It's been much too long since I wrote in one of my blogs - a full year since posting in this one! But tonight I had a story, and a picture, to share, so decided it's about time.
In the first place, Advent has always been extremely special to me. Outwardly, from organizing the annual Hanging of the Greens celebration at church, writing Advent devotionals, and participation in Christmas Eve services, I've been a part of the action. There have been countless Nativity plays. I've directed plays some years, watched my children do various plays, and done my share of making shepherd and angel costumes.
This wasn't just a church activity either. Advent took over our home as well. Until recently, I decorated full-sized Christmas trees - one in each room - all with different themes. I collect nativity scenes (mangers, creche`, whichever term you prefer) and display them throughout the house. Week by week, just as the number of lighted candles in the Advent Wreath increased, so did my excitement.
But there's an inward part as well. Advent, even with all the activity, brings me peace and joy. I love the connection to those that heard the ancient prophecies in Isaiah and waited for Emmanuel. The anticipation increases each week until Christmas Eve. While I liked it before, once I became a mother, I could relate to Mary and how she felt holding her newborn. The songs of the season filled me in ways few other lyrics can do. Christmas is not about Santa to me. He's just a "by the way" we threw in casually because the world does. Christmas is about the anticipation during the Advent season leading up to the birth of Jesus Christ to me. Even my many trees pointed to this.
Then there's the other part of the explanation - which is probably a factor in my reaction as well. Not long after we found out my daughter was expecting Noah, I learned my health was delicate and I wasn't guaranteed to make it to meet Noah, or at least, certainly wouldn't be with him long. This, plus him being the only local grandchild for four years, made me very appreciative of the time we have together.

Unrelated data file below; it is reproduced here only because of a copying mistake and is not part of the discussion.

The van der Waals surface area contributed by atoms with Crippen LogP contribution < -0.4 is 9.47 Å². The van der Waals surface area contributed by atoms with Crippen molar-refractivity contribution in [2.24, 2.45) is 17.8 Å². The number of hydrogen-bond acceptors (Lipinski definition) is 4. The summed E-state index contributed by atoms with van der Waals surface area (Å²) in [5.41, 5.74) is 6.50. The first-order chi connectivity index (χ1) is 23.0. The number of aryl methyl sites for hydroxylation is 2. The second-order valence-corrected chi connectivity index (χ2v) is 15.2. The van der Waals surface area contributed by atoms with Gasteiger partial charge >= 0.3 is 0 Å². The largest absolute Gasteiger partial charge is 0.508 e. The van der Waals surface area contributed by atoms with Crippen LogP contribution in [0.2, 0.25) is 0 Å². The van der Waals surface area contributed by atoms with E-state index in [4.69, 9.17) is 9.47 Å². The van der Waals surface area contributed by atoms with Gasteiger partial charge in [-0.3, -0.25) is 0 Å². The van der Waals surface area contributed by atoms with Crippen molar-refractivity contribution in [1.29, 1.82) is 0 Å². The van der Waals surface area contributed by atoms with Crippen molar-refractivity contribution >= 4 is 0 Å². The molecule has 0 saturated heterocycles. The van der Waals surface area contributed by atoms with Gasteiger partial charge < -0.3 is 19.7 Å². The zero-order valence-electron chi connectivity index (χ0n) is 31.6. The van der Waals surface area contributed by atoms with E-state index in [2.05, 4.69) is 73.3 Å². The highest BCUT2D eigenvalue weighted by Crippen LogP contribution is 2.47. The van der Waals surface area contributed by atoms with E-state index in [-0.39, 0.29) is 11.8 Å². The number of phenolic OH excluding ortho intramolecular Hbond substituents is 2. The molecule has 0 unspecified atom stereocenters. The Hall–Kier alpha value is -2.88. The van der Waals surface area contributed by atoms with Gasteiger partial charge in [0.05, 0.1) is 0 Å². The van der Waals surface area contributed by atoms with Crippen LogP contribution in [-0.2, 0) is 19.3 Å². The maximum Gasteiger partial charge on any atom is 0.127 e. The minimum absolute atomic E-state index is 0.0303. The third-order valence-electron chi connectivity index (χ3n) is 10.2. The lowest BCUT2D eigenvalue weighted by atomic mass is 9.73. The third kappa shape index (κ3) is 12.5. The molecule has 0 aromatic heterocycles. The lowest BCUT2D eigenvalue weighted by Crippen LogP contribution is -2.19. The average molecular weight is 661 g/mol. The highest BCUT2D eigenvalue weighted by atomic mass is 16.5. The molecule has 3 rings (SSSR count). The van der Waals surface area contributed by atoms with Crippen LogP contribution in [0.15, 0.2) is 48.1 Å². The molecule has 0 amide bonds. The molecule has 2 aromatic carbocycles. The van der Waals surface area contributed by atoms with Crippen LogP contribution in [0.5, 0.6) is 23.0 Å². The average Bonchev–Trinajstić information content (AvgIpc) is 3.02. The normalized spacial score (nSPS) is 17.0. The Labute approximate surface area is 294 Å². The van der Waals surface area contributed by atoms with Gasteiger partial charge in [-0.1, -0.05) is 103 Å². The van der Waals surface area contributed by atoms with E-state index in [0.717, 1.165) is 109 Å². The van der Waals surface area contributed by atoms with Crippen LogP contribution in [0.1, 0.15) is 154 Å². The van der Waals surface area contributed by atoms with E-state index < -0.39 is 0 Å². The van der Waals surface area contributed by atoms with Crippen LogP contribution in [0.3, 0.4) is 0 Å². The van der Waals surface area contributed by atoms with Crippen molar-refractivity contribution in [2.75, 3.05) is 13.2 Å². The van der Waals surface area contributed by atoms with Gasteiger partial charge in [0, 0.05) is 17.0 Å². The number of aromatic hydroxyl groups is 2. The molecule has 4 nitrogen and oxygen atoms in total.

As it turns out, Noah likes Advent as well. Of course, all kids love Christmas, but the past few years, he helped me set up some of the Nativities. We acted out the story using the little figurines over and over. He has known about Baby Jesus as long as he could talk I guess. Chances are, I probably told him about it when I rocked him as a newborn. In addition to my nativities, I've also been drawn to Advent Wreaths, probably because they serve as a clock of sorts, organizing the season into weeks, each with a special emphasis. A few weeks ago, he and I made a picture of an Advent Wreath out of construction paper, reviewing the meaning of each candle as we did it. I enjoyed that time together. He's learning about Advent and the Nativity at his new preschool, too.
Then came the news that he'd be a shepherd. Oh the joy! It is as if the cycle of life has turned full circle and a new generation takes the stage. He'll be in the processional at the Christmas Eve Mass, one of the most holy times of the year. Being 4, it won't seem holy at all... he won't understand that generations before him did the same thing. He'll just think it's fun.
The past few years have been an unexpected gift. Living long enough to not only enjoy Noah, but his brother and cousins, has been a joy. Perhaps I was taking it for granted, because one of the first thoughts I had when I learned he'd be a shepherd was, "I never thought I'd see this." I don't focus on the idea of not being around, and guess I didn't know that it was there below the surface. But it really touched me intensely.
Watching the young children, their eyes full of wonder and joy at the often repeated story, is very special to me. To have Noah be a shepherd is a step in that direction. It is as if no matter what, I know that the next generation will be shepherds, and there will be Nativity Plays, and Advent Wreaths, and all is well.